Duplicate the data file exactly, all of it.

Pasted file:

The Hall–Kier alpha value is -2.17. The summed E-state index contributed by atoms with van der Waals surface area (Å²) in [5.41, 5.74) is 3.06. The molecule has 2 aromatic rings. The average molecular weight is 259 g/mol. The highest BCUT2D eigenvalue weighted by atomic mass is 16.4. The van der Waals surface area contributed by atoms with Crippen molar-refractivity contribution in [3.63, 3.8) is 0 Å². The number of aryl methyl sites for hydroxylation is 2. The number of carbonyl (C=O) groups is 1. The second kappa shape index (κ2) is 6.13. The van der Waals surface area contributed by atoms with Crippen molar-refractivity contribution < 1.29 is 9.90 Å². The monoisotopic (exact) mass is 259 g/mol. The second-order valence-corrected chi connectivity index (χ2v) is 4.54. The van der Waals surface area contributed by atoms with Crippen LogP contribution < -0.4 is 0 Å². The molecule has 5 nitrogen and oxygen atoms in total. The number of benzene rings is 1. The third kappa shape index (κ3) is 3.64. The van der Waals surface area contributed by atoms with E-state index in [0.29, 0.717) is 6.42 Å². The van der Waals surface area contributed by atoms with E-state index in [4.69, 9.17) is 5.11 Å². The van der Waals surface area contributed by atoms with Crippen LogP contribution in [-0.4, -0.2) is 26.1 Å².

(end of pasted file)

The Hall–Kier alpha value is -2.17. The summed E-state index contributed by atoms with van der Waals surface area (Å²) in [5.41, 5.74) is 3.06. The molecule has 2 aromatic rings. The average molecular weight is 259 g/mol. The highest BCUT2D eigenvalue weighted by atomic mass is 16.4. The van der Waals surface area contributed by atoms with Crippen molar-refractivity contribution in [3.63, 3.8) is 0 Å². The number of aryl methyl sites for hydroxylation is 2. The number of carbonyl (C=O) groups is 1. The second kappa shape index (κ2) is 6.13. The van der Waals surface area contributed by atoms with Crippen molar-refractivity contribution < 1.29 is 9.90 Å². The monoisotopic (exact) mass is 259 g/mol. The second-order valence-corrected chi connectivity index (χ2v) is 4.54. The van der Waals surface area contributed by atoms with Crippen LogP contribution < -0.4 is 0 Å². The molecule has 5 nitrogen and oxygen atoms in total. The number of benzene rings is 1. The third kappa shape index (κ3) is 3.64. The van der Waals surface area contributed by atoms with E-state index in [0.29, 0.717) is 6.42 Å². The van der Waals surface area contributed by atoms with E-state index in [4.69, 9.17) is 5.11 Å². The van der Waals surface area contributed by atoms with Crippen LogP contribution in [-0.4, -0.2) is 26.1 Å².